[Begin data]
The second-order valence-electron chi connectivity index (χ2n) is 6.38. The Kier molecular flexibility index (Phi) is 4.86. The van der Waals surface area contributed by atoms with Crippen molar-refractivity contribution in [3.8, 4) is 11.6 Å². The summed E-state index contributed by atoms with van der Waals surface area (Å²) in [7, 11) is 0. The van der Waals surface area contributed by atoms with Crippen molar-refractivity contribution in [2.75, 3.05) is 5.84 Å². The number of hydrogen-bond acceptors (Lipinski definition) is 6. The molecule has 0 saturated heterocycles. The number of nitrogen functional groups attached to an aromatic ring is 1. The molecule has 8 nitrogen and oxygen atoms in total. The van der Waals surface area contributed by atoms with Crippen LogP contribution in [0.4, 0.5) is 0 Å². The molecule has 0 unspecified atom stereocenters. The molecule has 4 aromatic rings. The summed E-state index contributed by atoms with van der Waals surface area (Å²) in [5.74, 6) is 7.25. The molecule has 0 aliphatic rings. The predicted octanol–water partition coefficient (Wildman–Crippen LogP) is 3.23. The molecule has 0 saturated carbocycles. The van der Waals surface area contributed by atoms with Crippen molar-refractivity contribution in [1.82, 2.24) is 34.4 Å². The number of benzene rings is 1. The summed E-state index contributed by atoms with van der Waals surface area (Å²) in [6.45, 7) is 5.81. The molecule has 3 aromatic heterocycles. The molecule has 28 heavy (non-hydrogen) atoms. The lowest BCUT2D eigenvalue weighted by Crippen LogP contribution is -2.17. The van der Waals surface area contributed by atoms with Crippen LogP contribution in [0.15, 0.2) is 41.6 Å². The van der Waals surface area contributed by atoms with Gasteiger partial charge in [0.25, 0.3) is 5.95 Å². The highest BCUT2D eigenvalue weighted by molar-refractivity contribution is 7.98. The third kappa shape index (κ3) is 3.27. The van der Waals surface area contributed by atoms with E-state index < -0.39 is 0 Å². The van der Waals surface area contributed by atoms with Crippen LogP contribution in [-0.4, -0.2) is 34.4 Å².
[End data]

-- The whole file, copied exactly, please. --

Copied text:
The second-order valence-electron chi connectivity index (χ2n) is 6.38. The Kier molecular flexibility index (Phi) is 4.86. The van der Waals surface area contributed by atoms with Crippen molar-refractivity contribution in [3.8, 4) is 11.6 Å². The summed E-state index contributed by atoms with van der Waals surface area (Å²) in [7, 11) is 0. The van der Waals surface area contributed by atoms with Crippen molar-refractivity contribution in [2.75, 3.05) is 5.84 Å². The number of hydrogen-bond acceptors (Lipinski definition) is 6. The molecule has 0 saturated heterocycles. The number of nitrogen functional groups attached to an aromatic ring is 1. The molecule has 8 nitrogen and oxygen atoms in total. The van der Waals surface area contributed by atoms with Crippen LogP contribution in [0.4, 0.5) is 0 Å². The molecule has 0 unspecified atom stereocenters. The molecule has 4 aromatic rings. The summed E-state index contributed by atoms with van der Waals surface area (Å²) in [5.74, 6) is 7.25. The molecule has 0 aliphatic rings. The predicted octanol–water partition coefficient (Wildman–Crippen LogP) is 3.23. The molecule has 0 saturated carbocycles. The van der Waals surface area contributed by atoms with Crippen molar-refractivity contribution in [1.82, 2.24) is 34.4 Å². The number of benzene rings is 1. The summed E-state index contributed by atoms with van der Waals surface area (Å²) in [6.45, 7) is 5.81. The molecule has 3 aromatic heterocycles. The molecule has 28 heavy (non-hydrogen) atoms. The lowest BCUT2D eigenvalue weighted by Crippen LogP contribution is -2.17. The van der Waals surface area contributed by atoms with Crippen LogP contribution in [0.15, 0.2) is 41.6 Å². The van der Waals surface area contributed by atoms with Gasteiger partial charge in [0.25, 0.3) is 5.95 Å². The highest BCUT2D eigenvalue weighted by molar-refractivity contribution is 7.98. The third kappa shape index (κ3) is 3.27. The van der Waals surface area contributed by atoms with E-state index < -0.39 is 0 Å². The van der Waals surface area contributed by atoms with Crippen LogP contribution in [-0.4, -0.2) is 34.4 Å².